Christmas 1951: An Introduction
What follows (in a series of posts punctuated by images) is the latest version of a fictional account, "Christmas 1951."
It is set in 1951 mostly because of the age of the protagonist. It is his last Christmas before starting first grade. But it turns out to be a year for certain other innocences and connections with the past to end, or begin ending. The trolley he rides on will no longer be running by the next Christmas, for instance. Even the city buses will be gone by decade's end.
In 1951, television was becoming part of life. Among the first childhood heroes were Howdy Doody, Captain Video and the cowboy Hopalong Cassidy. William Boyd played Hopalong in movie serials, but hung on to the TV rights. He added scenes and made new episodes, and became the first TV western hero. He also became the first to have lots of products available with his name and image. But even so, there were few if any television commercials for children's toys in 1951 (though lots of premiums you could get by sending in boxtops or the inner seal of an Ovaltine jar). That would change in a big way in a couple of years. There were no chain toy stores, either, and there wouldn't be for quite awhile.
But television was beginning to provide children with narratives, with ways of organizing the life we observed and experienced, and ways to act and think about our actions, in addition to what we learned from parents and family, and later the widening circles of peers and neighborhood, school, church and town, etc. That's beginning to show up in this story.
In western Pennsylvania where this story takes place, it was a time when extended families and ethnic identities were still strong, particularly among Italians. The family is basically my own, and the families of my family. Flora Severini, my mother, was born in Italy, but her younger sister and brother were born in the U.S. My father's family origins are more obscure, but his father and grandfather (first generation American) had been coal miners, and that side of our family had weaker ties to ethnic traditions, though they kept the Christmas ritual of sharing the kind of bread used as the host in the Catholic Mass, which is probably Polish. No one seems to know where that side of the family came from, but Poland had been partioned several times and borders in eastern Europe were fluid, so it's all pretty mysterious still. My father's mother (who died years before I was born) was not Polish, with roots in Slovakia I believe.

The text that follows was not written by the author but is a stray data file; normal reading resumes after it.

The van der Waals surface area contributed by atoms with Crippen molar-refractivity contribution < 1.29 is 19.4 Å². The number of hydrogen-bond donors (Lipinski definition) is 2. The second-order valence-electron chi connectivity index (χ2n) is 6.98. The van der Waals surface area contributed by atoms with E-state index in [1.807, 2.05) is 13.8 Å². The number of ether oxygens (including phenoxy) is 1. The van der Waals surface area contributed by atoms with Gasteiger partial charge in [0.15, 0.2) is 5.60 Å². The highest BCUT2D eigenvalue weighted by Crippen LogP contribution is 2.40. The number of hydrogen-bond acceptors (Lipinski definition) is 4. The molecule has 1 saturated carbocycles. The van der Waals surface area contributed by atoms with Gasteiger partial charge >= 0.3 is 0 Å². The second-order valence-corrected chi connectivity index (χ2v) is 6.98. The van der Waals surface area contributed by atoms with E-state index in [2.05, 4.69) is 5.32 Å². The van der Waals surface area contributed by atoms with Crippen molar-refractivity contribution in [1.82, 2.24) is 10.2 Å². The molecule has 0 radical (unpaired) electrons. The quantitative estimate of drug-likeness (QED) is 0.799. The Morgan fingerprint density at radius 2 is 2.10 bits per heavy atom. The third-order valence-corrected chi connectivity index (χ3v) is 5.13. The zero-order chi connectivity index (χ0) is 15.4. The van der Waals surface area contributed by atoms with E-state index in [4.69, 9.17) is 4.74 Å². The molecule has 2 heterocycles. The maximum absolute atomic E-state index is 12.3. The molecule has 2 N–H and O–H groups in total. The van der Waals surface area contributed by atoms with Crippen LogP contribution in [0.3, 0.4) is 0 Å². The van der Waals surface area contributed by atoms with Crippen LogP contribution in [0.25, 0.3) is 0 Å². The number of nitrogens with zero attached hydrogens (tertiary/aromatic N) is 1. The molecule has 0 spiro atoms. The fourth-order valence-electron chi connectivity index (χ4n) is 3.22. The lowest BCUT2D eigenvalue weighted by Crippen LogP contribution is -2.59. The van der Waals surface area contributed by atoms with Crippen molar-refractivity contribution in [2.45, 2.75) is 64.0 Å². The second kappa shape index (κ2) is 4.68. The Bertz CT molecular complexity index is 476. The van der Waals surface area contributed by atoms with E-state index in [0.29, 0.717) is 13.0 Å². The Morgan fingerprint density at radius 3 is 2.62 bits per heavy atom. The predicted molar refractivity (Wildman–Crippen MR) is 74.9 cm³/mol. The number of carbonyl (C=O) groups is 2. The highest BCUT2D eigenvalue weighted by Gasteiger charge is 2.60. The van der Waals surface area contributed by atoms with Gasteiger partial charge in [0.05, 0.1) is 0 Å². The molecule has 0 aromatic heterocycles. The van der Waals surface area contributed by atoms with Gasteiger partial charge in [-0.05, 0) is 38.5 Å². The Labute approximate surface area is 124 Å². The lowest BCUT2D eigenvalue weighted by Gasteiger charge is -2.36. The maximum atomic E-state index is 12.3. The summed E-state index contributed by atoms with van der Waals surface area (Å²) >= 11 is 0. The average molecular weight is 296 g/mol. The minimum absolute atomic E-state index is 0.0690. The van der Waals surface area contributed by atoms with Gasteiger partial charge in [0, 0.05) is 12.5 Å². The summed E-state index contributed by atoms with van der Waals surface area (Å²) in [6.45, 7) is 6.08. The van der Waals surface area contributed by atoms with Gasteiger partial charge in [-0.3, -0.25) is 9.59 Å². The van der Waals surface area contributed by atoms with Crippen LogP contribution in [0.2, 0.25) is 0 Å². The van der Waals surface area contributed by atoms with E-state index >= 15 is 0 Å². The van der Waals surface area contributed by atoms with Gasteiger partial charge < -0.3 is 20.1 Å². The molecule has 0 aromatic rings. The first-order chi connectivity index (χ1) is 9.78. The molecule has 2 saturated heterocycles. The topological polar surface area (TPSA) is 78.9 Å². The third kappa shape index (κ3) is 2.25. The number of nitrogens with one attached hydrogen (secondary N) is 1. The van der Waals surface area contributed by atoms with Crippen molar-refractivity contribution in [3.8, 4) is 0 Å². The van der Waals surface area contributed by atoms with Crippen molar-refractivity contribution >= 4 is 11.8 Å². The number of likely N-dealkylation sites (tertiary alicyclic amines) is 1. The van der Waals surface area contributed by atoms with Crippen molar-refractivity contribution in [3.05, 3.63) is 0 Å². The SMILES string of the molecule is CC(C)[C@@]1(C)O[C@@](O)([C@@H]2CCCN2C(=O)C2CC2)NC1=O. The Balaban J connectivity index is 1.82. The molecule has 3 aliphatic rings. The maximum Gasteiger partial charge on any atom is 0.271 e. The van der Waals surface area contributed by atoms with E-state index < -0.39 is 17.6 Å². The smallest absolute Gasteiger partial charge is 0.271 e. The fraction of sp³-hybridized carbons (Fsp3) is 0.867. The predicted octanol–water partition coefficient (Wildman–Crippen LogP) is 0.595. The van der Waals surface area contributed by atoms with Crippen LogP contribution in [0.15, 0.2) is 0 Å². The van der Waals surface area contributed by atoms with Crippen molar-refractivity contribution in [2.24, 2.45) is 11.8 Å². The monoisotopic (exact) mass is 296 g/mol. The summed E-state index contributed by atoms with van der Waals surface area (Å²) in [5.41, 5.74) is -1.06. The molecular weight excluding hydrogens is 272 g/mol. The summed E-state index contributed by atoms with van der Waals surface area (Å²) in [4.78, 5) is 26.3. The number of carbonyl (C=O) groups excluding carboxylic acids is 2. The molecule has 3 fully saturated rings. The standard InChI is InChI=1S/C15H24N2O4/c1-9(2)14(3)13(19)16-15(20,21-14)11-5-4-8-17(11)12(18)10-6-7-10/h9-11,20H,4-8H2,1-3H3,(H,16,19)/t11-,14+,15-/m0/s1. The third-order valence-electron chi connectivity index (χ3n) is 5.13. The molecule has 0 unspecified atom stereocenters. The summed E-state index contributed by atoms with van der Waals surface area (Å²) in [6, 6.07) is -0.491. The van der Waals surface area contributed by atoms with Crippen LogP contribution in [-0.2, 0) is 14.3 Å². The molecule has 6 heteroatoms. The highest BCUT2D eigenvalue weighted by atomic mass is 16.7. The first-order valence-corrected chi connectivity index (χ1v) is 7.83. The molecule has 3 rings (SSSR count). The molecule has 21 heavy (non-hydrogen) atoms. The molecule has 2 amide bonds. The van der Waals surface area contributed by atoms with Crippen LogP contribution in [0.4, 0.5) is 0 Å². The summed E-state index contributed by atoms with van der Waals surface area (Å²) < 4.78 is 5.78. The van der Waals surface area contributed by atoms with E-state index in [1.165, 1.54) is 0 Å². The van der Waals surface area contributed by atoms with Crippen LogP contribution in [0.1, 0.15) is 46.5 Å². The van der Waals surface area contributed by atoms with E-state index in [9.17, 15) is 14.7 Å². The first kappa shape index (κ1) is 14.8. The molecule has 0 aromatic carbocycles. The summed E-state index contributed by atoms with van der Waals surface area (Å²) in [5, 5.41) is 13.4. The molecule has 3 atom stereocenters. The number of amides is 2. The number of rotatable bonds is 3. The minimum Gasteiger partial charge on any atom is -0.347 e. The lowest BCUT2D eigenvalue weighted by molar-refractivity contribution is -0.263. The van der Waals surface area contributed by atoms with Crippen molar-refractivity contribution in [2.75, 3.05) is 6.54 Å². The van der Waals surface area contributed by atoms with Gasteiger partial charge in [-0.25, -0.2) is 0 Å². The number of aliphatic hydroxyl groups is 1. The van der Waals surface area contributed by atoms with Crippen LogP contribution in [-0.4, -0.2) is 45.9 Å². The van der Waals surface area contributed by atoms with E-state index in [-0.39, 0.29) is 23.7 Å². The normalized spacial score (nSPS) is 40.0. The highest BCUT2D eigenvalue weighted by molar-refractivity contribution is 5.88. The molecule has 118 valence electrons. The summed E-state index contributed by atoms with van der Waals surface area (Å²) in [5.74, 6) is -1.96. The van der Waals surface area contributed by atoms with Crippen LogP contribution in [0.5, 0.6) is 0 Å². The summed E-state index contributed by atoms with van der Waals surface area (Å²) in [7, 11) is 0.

The fictitious events and streams of consciousness are informed by memories (mostly but not wholly my own) and by knowledge acquired later, especially about food, games and other rituals of the Christmas season. It's part of a larger narrative, which at this point is seen through the eyes of the young protagonist. That's reflected in the vocabulary as much as anything. But this version is detailed and not really edited as part of a larger piece, to preserve as much as possible of times and places gone by, and the people in them.